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Lee Grosscup (1936-2020): Greatest Husky QB That Never Was

Washington was counting on Grosscup to revitalize its floundering football program when a slush-fund scandal and a coach's firing made things worse and caused him to transfer.
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Lee Grosscup spent five months in Seattle, long enough to appear in four freshman games for the University of Washington football program and build a widespread reputation.

He came from Los Angeles, Santa Monica to be exact, and brought a notable swagger and a rifle arm with him to the Northwest that got Husky fans overly excited.

And just like that, he was gone.

Grosscup, who emerged as a high-profile casualty of the Huskies' pay-for-play scandal in 1955, died on Monday in Alameda, California. He was 83.

He'll be best remembered as an All-American quarterback for the Utah and as a beloved broadcaster for more than three decades for California football before retiring in 2018. Check out CalSportsReport's story for Sports Illustrated about the man.

Yet there was a time when Grosscup had Washington fans eagerly awaiting his ascension from the freshman team to the varsity. They were convinced he could be another pass-happy Don Heinrich, the Huskies' two-time All-American quarterback who had moved on three years earlier, and return the Huskies to prominence.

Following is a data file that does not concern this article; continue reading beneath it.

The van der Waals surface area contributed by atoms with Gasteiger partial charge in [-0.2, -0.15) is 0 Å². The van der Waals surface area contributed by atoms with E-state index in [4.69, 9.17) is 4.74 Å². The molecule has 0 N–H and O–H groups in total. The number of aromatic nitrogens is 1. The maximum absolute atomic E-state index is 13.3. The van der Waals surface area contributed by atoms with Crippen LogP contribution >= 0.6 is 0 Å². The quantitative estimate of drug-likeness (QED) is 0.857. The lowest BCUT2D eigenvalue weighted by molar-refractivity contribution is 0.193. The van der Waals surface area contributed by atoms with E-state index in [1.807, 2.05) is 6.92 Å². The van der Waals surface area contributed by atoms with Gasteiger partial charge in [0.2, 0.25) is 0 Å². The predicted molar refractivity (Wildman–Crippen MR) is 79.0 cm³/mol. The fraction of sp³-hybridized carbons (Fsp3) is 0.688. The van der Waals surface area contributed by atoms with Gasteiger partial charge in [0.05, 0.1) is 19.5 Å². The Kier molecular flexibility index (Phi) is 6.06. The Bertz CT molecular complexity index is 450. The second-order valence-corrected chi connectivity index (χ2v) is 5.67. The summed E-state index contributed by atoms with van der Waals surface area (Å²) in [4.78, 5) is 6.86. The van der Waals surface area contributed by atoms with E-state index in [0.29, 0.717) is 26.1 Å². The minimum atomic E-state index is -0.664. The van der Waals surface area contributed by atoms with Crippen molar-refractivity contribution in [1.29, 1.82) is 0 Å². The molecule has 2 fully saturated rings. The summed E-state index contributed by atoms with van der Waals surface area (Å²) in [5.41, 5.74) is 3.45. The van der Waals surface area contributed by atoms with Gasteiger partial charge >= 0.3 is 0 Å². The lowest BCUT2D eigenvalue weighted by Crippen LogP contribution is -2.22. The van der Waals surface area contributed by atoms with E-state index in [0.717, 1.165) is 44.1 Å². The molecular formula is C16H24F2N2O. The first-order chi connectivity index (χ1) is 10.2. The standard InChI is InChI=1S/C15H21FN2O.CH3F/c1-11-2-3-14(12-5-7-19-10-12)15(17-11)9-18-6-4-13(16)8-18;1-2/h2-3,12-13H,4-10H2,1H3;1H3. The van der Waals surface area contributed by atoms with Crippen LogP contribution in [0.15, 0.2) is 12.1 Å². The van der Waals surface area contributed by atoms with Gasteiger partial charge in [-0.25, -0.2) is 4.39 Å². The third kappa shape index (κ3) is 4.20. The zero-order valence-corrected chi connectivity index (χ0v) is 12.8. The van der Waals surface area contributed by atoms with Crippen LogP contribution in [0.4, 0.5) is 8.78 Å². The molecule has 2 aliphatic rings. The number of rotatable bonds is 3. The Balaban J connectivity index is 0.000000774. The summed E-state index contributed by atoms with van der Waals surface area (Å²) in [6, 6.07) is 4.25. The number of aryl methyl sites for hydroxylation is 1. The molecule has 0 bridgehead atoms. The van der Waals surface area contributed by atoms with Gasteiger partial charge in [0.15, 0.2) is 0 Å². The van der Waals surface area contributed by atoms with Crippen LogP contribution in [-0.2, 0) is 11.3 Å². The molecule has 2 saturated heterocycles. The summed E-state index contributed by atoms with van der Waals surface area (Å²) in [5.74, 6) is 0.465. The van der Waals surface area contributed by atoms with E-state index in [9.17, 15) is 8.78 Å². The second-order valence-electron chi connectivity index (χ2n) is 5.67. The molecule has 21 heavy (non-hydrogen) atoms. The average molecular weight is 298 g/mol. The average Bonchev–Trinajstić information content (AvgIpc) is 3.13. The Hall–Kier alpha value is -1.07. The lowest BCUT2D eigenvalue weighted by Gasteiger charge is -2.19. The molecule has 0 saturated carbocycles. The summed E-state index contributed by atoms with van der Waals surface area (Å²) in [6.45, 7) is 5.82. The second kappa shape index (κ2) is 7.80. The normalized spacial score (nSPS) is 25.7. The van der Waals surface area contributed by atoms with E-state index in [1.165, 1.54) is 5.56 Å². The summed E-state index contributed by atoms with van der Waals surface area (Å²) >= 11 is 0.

"I was very relieved to get out of Washington and the Pacific Coast Conference because a lot of stuff was going on," Grosscup said. "If we'd stuck around, who knows what would have happened."

Grosscup and three teammates from Santa Monica chose to transfer out when a player revolt against heavy-handed Husky coach John Cherberg got the man fired, but not before the coach had revealed an alumni slush fund that paid the players extra benefits.

The once promising quarterback admitted in a 2005 interview with the Seattle Post-Intelligencer that he had accepted $100 a month extra from team boosters on top of the permissible $75 scholarship stipend.

Grosscup considered returning and watched 1956 UW spring practice held by new coach Darrell Royal, later a Texas legend, but he decided Royal's offense was too conservative for his taste.

He briefly considered playing at the University of Miami in Florida before spending a year at Santa Monica Junior College and ending up for two at Utah.

In 1957, Grosscup finished third in the nation in passing for a 6-4 Utah team, completing 94 of 137 passes for 1,398 yards and 10 touchdowns.

He was widely credited with creating "the shovel pass," but more likely he just brought much greater attention to an innovative offensive maneuver long in effect.  

Typical of his offensive prowess, Grosscup and Utah lost to Army 37-33 at West Point in New Jersey in a matchup that drew a lot of national attention. 

Grosscup was named first-team All-America quarterback by multiple outlets and finished 10th in the Heisman Trophy voting.

In his senior year in 1958, he injured his shoulder and his numbers and honors fell off. He was drafted 10th overall by the New York Giants and played three pros seasons, one of them coming with the New York Titans.

In the accompanying video, Mike Pawlawski, former Cal quarterback and current broadcaster, discuss the impact Grosscup had on everyone.

While Grosscup's Seattle stay proved ever so brief, it was part of his football journey. He didn't care at all for Cherberg, an oddly superstitious man who could be a tyrant and a bully. 

"We would have gone to the Rose Bowl if Cherberg had used his second- and third-stringers more," Grosscup said. "Washington was loaded with good material."